Each of the problems below is intended to be solved by generating a script or m-file. Be sure to have a very clearly written header for each M-file so that anyone reading your work can decipher the sort of problems you are solving in each M-file. Also, be sure to label all axes and assign each plot a title.

A complete set of m-file solutions can be found here. Of course, your work does not have to look exactly like these scripts but the results (e.g. plots) should look much the same. Don’t be lazy and start by looking at these answers … only refer to these solutions if you get stuck or want to check your finished work.

In this problem set we are going to examine MATLAB functions that allow us to work with polynomials. We'll look at two of the most basic of operations. The first will focus on plotting out a polynomial function both explicitly and using POLYVAL. And then calculating the roots of this polynomial. The second involves fitting a polynomial equation to a given set of data.

For problems 2-7 submit a single M-file and one plot. Click here to see what your resulting plot should look like.

  1. Read the HELP pages on the following functions (either by typing "help" and then the function name at the MATLAB command prompt, or by clicking these links): poly, polyval, polyfit, roots.
  2. Generate an array X that goes from -4 to 4 in steps of 0.1.
  3. Using X evaluate the following equation:

    P
    = X3 - 2X2 -4.25X + 7.5

    and plot  P as a function of  X. Here, use SUBPLOT so that this plot is on the top half of the plot page.
  4. Generate an array C that contains the coefficients of this polynomial equation and evaluate the polynomial using POLYVAL. Remember that polynomial coefficients need to be arranged in descending order.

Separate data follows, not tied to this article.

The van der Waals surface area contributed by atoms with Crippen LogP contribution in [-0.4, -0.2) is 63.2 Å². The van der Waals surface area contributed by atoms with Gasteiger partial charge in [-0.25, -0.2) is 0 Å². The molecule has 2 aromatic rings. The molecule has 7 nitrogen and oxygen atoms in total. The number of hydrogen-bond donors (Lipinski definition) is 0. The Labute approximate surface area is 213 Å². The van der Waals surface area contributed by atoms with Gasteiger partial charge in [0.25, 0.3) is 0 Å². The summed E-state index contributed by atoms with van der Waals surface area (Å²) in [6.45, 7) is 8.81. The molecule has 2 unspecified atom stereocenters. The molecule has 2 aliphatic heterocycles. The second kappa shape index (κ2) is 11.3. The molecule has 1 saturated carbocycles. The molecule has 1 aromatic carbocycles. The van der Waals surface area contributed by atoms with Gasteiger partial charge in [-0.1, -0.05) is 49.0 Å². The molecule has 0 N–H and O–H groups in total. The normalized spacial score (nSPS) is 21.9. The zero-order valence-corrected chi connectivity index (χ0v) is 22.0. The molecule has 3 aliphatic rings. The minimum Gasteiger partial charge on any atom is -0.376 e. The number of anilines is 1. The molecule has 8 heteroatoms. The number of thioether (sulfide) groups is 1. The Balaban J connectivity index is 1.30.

5. Plot the output of POLYVAL as a function of X. Here, use SUBPLOT so that this plot is on the bottom half of the plot page.
  6. Use the coefficient array C and the ROOTS function to find the roots of the polynomial equation.
  7. On the lower graph place a symbol (e.g. the letter R or the symbol X) at the location of each of these roots. There are many ways to place this symbol from using the TEXT command to explicitly plotting a single point. Take your pick and use whatever symbol you'd like but make sure the root locations are clearly marked.


    For the next set of problems we're going to use POLYVAL and POLYFIT in an attempt to recreate a particular data set. We'll start out with a low order polynomial and work our way up until we establish a good reproduction of our original data. Turn in a single M-file and two plot pages (w/ four graphs on each page). Click here to see what your resulting plots should look like.
  8. Generate an array (X) that goes from -2pi.gif (52 bytes) to 2pi.gif (52 bytes) in steps of 0.1.
  9. Plot X as a function of sin(X) in one panel of a four panel plot page.
  10. Use POLYFIT to calculate the coefficients of a polynomial that will describe your data in X. Start with a second order polynomial.
  11. Use POLYVAL to evaluate the polynomial using array X.
  12. On the same graph that you plotted X as a function of sin(X) now plot X as a function of the array generated when you used POLYVAL. How do they compare? Can this second order polynomial recreate a close approximation to your data?
  13. Now let's do some experimenting. We're going to repeat the last four steps seven(7) more times. Each time you should plot to a different panel on a 4 panel plot page. Each time plotting  both sin(X) and it's polynomial equivalent. So by the end of this you will generate two separate plot sheets with four graphs on each  sheet. Be sure to appropriately label each graph as to the order of the polynomial being evaluated.

To continue on to the next core lesson, click here.